On Veterans Day this year I found myself thinking about my aunt Rita Mary Laurence — my mom’s younger sister — born on 7 May 1929 in Gloversville, Fulton County, N.Y.
Aunt Rita was not actually in the military, but she rendered service nevertheless. During the Vietnam War, she worked at the blood bank in the U.S. Naval Hospital in San Diego, California, also known as Balboa Hospital — then the largest military hospital in the world.
Aunt Rita’s lighter side
My Aunt Rita moved to California in 1955 when I was a child and took a job as Senior Technologist at the San Diego Blood Bank. She had gone on a trip there with a friend, fallen in love with the city and decided to stay.
And California seemed to suit her. I remember Aunt Rita flying home for vacations looking slim and tanned, sporting stylish cat eye glasses and colorful casual wear.
“You would have loved Rita,” my dad told me years later. “She was funny and unconventional.” Indeed, from the few times she visited what I remember most was her infectious humor and acerbic wit.
On one trip east, Aunt Rita had her red Triumph convertible shipped, too, so she could show off the kind of car she drove — thrilling us children and scandalizing my maternal grandmother by roaring up the driveway at the farm in a cloud of dust just before a family picnic.
“The car was so small you had to pack the trunk as if it was a suitcase,” was how my mom summed it up — a far cry from our sensible Ford station wagon, but perfect for a maverick, wisecracking aunt who liked to travel light.
College educated, self-supporting and independent, Aunt Rita was one of my role models during adolescence — clearing a path that I would later travel as the turbulent 1960s unfolded.
All business in her career
If Aunt Rita was a cutup in her private life, she was all business in her blood banking career.
According to her obituary, after college, “She received her training under Dr. John J. Clemmer, at Bender Hygienic Laboratory in Albany, N.Y.” I have an Albany Times-Union photo from that time showing Aunt Rita with some of the first donors to the N.Y. State Division of Employment’s new blood bank.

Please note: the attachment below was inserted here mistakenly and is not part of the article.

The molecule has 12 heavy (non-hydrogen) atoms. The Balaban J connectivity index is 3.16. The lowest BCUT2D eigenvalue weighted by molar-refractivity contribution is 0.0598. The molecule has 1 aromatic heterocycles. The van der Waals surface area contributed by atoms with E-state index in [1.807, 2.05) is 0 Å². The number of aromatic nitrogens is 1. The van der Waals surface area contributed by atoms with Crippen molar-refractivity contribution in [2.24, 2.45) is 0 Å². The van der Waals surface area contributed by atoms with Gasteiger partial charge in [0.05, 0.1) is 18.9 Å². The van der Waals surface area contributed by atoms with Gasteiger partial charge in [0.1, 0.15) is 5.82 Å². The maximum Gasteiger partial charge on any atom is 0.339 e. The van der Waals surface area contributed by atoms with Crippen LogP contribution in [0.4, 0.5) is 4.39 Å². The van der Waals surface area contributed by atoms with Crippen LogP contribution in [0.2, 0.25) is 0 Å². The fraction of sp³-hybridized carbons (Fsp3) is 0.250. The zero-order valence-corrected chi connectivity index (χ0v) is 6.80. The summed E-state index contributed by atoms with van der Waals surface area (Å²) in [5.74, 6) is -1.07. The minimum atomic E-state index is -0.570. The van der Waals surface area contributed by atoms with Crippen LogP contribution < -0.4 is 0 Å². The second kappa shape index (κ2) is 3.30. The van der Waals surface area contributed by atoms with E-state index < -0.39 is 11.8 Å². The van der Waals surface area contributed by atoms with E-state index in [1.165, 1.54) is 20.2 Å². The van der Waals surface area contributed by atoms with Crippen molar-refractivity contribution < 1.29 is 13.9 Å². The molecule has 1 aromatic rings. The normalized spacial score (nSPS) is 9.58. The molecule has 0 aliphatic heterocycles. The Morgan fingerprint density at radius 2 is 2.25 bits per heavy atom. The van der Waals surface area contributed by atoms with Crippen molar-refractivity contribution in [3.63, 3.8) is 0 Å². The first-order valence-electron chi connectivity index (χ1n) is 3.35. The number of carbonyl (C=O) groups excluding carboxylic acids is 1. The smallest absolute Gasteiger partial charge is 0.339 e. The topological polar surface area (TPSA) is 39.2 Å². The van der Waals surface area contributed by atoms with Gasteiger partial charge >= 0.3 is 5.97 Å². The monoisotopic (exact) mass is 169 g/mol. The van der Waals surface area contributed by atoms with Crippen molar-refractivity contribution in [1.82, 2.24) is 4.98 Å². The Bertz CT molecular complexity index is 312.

After that, she went to work at the San Diego Blood Bank, where she was Senior Technologist from 1955 to 1960. She joined the American Association of Blood Banks (AABB) in 1959.
Her next career move was to Los Angeles for a job with Hyland, a serum supplier. During her tenure there, a news photographer snapped the impressive photo shown above of Aunt Rita in a crisp, white lab coat meeting with biochemist Rhena Echert-Schweitzer, daughter of Nobel prize winner Albert Schweitzer.
In 1965, Aunt Rita returned to the San Diego Blood Bank where, says her obituary, “As the dynamic and active Laboratory Supervisor she was responsible for collecting and processing 35,000 units of blood annually and supplying the blood needs of 37 hospitals throughout San Diego County.”
From there she went to her last job at the U.S. Naval Hospital, where she worked as a Medical Technologist in the Blood Bank Section of the Bureau of Medicine & Surgery, Laboratory Service, Clinical Pathology Branch.
Well known and beloved at the time of her death, Aunt Rita was honored through a Rita Laurence Memorial Fund set up by the California Blood Bank System — and a Rita Laurence Memorial Scholarship created by her family to help Gloversville High School students majoring in science in college.
Aunt Rita is remembered fondly in our family as an independent free spirit who carved out her niche in a world where self-supporting career women were just coming into their own.
There will be more on Aunt Rita in future posts.
© 2015 Molly Charboneau. All rights reserved.